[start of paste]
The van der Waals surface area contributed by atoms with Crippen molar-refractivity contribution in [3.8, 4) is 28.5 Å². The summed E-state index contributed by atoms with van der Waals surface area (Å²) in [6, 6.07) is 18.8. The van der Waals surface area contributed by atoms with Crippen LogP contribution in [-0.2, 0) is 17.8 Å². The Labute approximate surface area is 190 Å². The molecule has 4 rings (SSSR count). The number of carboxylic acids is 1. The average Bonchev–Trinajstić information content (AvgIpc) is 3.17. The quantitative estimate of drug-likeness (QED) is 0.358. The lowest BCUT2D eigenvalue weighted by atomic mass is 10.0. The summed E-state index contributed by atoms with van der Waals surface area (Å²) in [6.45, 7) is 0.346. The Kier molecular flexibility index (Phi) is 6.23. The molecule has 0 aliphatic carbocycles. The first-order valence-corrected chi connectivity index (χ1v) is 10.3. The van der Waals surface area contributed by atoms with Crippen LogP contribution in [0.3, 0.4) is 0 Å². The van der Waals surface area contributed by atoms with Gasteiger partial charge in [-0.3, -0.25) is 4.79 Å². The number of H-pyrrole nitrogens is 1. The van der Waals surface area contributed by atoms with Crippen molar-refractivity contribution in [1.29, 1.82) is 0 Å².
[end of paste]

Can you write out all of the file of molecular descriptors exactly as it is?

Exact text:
The van der Waals surface area contributed by atoms with Crippen molar-refractivity contribution in [3.8, 4) is 28.5 Å². The summed E-state index contributed by atoms with van der Waals surface area (Å²) in [6, 6.07) is 18.8. The van der Waals surface area contributed by atoms with Crippen LogP contribution in [-0.2, 0) is 17.8 Å². The Labute approximate surface area is 190 Å². The molecule has 4 rings (SSSR count). The number of carboxylic acids is 1. The average Bonchev–Trinajstić information content (AvgIpc) is 3.17. The quantitative estimate of drug-likeness (QED) is 0.358. The lowest BCUT2D eigenvalue weighted by atomic mass is 10.0. The summed E-state index contributed by atoms with van der Waals surface area (Å²) in [6.45, 7) is 0.346. The Kier molecular flexibility index (Phi) is 6.23. The molecule has 0 aliphatic carbocycles. The first-order valence-corrected chi connectivity index (χ1v) is 10.3. The van der Waals surface area contributed by atoms with Crippen LogP contribution in [0.3, 0.4) is 0 Å². The van der Waals surface area contributed by atoms with Gasteiger partial charge in [-0.3, -0.25) is 4.79 Å². The number of H-pyrrole nitrogens is 1. The van der Waals surface area contributed by atoms with Crippen molar-refractivity contribution in [1.29, 1.82) is 0 Å².